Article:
SEC takes defensive measures on rulemaking

The US regulator is taking greater care to demonstrate its rulemaking has more benefit than cost as a result of some recent court challenges.

Last month the Securities and Exchange Commission (SEC) circulated guidelines to its staff on what a cost-benefit report should contain and how it must be structured. In the past this analysis has been challenged by stakeholders, leading to rules being overturned in the US Court of Appeals.

Another shift in strategy has been involving economists earlier in the rulemaking process to help identify the economic effects of draft policy. 

The SEC is required by law to evaluate the economic costs and benefits of its rules. Stakeholders in turn have the power to challenge the SEC’s judgement in court.  This, believes one New York-based attorney, has been the driving force behind the SEC’s greater care in analysis. 

The SEC is currently implementing, or beginning to enforce, rules over the private equity industry that were mandated by the Dodd-Frank Act. One such rule is the so-called “Volcker rule” which limits US banks’ investment in private equity to no more than three percent of their Tier-1 capital, with an additional restriction from acquiring no more than a three percent ownership stake in any fund.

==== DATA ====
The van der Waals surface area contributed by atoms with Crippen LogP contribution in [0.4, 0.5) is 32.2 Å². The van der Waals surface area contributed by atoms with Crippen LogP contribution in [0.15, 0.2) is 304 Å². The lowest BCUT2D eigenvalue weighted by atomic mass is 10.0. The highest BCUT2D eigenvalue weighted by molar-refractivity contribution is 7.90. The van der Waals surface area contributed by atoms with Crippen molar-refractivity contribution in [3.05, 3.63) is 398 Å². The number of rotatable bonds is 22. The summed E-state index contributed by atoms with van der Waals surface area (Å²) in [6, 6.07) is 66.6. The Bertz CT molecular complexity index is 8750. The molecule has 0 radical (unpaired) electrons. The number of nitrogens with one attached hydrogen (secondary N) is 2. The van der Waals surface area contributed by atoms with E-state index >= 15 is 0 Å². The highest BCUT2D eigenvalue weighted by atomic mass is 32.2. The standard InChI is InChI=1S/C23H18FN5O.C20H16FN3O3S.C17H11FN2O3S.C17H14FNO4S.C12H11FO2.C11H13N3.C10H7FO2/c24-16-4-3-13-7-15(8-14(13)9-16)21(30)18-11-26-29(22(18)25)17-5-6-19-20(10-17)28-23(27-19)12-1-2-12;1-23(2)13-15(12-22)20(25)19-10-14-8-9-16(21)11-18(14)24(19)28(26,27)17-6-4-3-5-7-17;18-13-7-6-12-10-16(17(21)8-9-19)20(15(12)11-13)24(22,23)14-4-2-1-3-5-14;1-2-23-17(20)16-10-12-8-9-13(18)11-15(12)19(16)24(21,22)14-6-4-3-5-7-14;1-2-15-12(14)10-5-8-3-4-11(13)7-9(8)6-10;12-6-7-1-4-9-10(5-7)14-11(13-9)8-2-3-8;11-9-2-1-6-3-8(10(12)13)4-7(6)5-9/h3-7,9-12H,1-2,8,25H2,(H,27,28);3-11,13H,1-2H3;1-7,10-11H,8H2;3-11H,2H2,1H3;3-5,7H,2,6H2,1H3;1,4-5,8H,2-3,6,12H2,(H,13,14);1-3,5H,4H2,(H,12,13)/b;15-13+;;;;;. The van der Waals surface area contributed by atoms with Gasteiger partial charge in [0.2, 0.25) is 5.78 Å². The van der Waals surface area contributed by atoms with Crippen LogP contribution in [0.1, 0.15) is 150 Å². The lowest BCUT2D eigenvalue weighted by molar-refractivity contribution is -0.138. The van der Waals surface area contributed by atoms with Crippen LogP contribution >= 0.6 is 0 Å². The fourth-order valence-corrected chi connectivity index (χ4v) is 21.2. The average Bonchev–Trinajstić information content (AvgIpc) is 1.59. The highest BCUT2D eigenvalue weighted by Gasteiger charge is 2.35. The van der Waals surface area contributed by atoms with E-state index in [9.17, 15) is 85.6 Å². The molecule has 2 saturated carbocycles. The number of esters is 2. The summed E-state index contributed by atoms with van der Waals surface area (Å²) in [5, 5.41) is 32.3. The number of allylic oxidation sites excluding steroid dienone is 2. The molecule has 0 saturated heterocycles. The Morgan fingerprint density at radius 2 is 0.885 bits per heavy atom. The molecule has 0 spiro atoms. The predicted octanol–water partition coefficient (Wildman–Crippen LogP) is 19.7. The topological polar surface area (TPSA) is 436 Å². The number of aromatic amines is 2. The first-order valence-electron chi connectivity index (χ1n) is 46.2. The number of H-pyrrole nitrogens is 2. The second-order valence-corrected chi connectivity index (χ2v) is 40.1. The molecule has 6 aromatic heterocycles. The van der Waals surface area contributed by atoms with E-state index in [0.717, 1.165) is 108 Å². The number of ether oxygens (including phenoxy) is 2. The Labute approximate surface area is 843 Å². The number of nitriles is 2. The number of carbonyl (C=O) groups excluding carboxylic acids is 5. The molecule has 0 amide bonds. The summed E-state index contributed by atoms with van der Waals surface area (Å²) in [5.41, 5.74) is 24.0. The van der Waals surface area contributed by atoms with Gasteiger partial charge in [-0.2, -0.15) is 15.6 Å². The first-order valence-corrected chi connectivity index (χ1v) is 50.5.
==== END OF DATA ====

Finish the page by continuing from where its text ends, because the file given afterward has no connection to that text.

Recently passed rules, such as the Form PF reporting requirement, or the requirement that certain private equity firms register with the SEC, could theoretically be handed a lawsuit. 

The New York-based attorney thinks the new guidance is unrelated to the toughness of the rules that the SEC would propose for private equity. However the attorney added: “You would expect the SEC to be more sensitive when imposing rules, especially of cost.”